Alexis Stone (real name: Elliot Joseph Rentz) never saw drag on-screen while growing up. Instead, the viral artist was exposed to two transformations: terrifying monsters in action films and the late Robin Williams as Mrs. Doubtfire. For '90s kids, there were few icons as comical or campy as the old British nanny — and this memory ultimately forged Stone's young love of costume and makeup to eventually blossom into the drag queen we know today.

In celebration of the artist's birthday and the 1993 classic film, Stone, Balenciaga and Millennium FX all came together to create and premiere 27, a new documentary chronicling Stone's change from the beloved movie icon into a real fashion girl stepping on our necks with archival looks provided by Creative Director Demna Gvasalia himself.

The doc, directed by Stone and Liam Heely, looks deep inside Stone's transformation, following the entire ideation and creation process of ordering facial prosthetics, beating her face to the gods and posing atop a Scottish mountain naked, wearing nothing but a pink robe, oversized Black sunglasses and Balenciaga's armoured knight boots from Fall 2021. Honestly, Mrs. Doubtfire would've definitely approved.

Below, PAPER caught up with Stone to discuss the creative process, the love affair between makeup and fashion, and Mrs. Doubtfire's online beef with Cardi B.

How did this collaborative project come to be? Could you have ever imagined partnering with Balenciaga for the film?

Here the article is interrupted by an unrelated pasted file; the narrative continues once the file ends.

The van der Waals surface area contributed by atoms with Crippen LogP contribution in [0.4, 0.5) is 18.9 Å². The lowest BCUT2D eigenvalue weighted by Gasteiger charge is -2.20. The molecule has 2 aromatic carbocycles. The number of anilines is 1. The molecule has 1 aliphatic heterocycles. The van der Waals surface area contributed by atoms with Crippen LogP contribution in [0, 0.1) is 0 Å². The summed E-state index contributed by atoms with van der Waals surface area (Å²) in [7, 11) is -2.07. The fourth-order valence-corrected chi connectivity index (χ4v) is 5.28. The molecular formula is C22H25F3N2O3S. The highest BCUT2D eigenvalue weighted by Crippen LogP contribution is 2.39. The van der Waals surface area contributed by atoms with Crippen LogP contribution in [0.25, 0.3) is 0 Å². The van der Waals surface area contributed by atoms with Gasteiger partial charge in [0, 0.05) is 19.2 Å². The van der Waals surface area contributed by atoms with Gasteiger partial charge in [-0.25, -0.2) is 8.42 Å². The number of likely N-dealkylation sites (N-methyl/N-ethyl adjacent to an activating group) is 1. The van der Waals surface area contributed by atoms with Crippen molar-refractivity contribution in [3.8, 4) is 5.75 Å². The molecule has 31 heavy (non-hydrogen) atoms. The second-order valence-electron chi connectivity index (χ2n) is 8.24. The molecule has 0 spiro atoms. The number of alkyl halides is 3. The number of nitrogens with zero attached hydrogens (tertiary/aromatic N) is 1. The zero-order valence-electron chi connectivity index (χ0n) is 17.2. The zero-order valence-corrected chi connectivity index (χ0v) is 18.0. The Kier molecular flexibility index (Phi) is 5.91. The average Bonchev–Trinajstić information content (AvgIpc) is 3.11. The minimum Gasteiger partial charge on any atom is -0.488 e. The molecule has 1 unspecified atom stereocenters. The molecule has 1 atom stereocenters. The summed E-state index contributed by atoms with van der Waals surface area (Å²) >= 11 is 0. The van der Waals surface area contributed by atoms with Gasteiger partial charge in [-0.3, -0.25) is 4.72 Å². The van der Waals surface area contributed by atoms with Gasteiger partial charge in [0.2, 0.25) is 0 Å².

During the first lockdown here in England, Balenciaga had reached out in regards to working together on something else. COVID-19 complicated working schedules as it has for everyone around the world. Mrs. Doubtfire was put together during this frustrating period by myself and my team, and Demna kindly agreed to give me access to whatever was needed to bring my vision to life. It is, of course, one of those "pinch me" moments when you are sent crates-worth of iconic, historic archive pieces with an archive handler.

You've undergone many dramatic transformations before. Emotionally, how was the process of turning into a beloved childhood figure different for you?

I had what can only be described as a mental breakdown seven months ago. It was planned that I would be going to a private rehabilitation center in South Africa for two months to get better. It was either that, which was going to cost me $50,000 or Mrs. Doubtfire, and we know which one I chose. I've spoken about wanting to be Mrs. Doubtfire since I was 16, it was always the childhood dream. Before drag, my only exposure to transformations was Robin Williams as Mrs. Doubtfire and monsters in films. I was mesmerized by the makeup process even at a young age.